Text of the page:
There is one particular phenomenon that saddens me personally, but fascinates me profesionally. It happens when people experience failure as a result of their own mistake or series of mistakes, but think that the cause of this failure lies somewhere else entirely.
I’ve seen many situations (in professional, social, and romantic contexts) in which someone is abandoned simply because he was treating other people badly. However, very rarely does such an individual realize this. More often he believes the complete opposite: that he trusted the wrong people, that he didn’t control them enough, that he was too caring, or that he should have lied to them more. And from now on (unfortunately for his new friends), he’s going to behave as he “should have.” It’s also common that the individual ignores feedback from others and thinks that he understands the causes of his failure better than they do.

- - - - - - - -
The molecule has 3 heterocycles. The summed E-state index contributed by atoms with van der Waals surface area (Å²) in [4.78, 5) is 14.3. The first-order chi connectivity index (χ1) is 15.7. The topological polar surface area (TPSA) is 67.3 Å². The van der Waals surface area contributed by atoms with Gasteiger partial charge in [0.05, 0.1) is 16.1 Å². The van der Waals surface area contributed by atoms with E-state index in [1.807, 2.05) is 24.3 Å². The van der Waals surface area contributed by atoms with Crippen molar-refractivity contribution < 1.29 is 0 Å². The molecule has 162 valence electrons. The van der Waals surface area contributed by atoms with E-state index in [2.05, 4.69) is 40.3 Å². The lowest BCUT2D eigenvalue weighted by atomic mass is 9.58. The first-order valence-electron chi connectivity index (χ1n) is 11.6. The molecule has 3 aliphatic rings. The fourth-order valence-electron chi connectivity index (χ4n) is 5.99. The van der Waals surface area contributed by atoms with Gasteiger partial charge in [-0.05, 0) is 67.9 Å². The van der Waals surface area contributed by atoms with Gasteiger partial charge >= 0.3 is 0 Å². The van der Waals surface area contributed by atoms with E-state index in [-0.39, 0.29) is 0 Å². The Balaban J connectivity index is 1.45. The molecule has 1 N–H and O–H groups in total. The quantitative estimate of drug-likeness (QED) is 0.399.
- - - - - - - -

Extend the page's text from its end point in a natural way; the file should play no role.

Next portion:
I’ve seen individuals in dependent relationships whose partners left them precisely because they were too dependent—they didn’t have their own opinions and were no longer attractive to their partners as they were always adjusting to what the other person wanted. Instead of recognizing this, they think, “how did I disappoint my partner with my egoism?” In future relationships, they try to accommodate their partners even more.
I’ve seen people with masochistic traits who always place the blame on themselves. When someone ruthlessly uses them, instead of ending this toxic relationship, they still take on the full blame for the situation.
This is profoundly sad. But it is also thought-provoking.
The human personality is an exceptionally complex mechanism that creates its own reality through a string of self-fulfilling prophecies and by filtering experiences to confirm what the individual thinks.
Sometimes I wonder through what miracle people can change themselves. And how can I, being human myself, fall into this self-fulfilling prophecy trap as rarely as possible.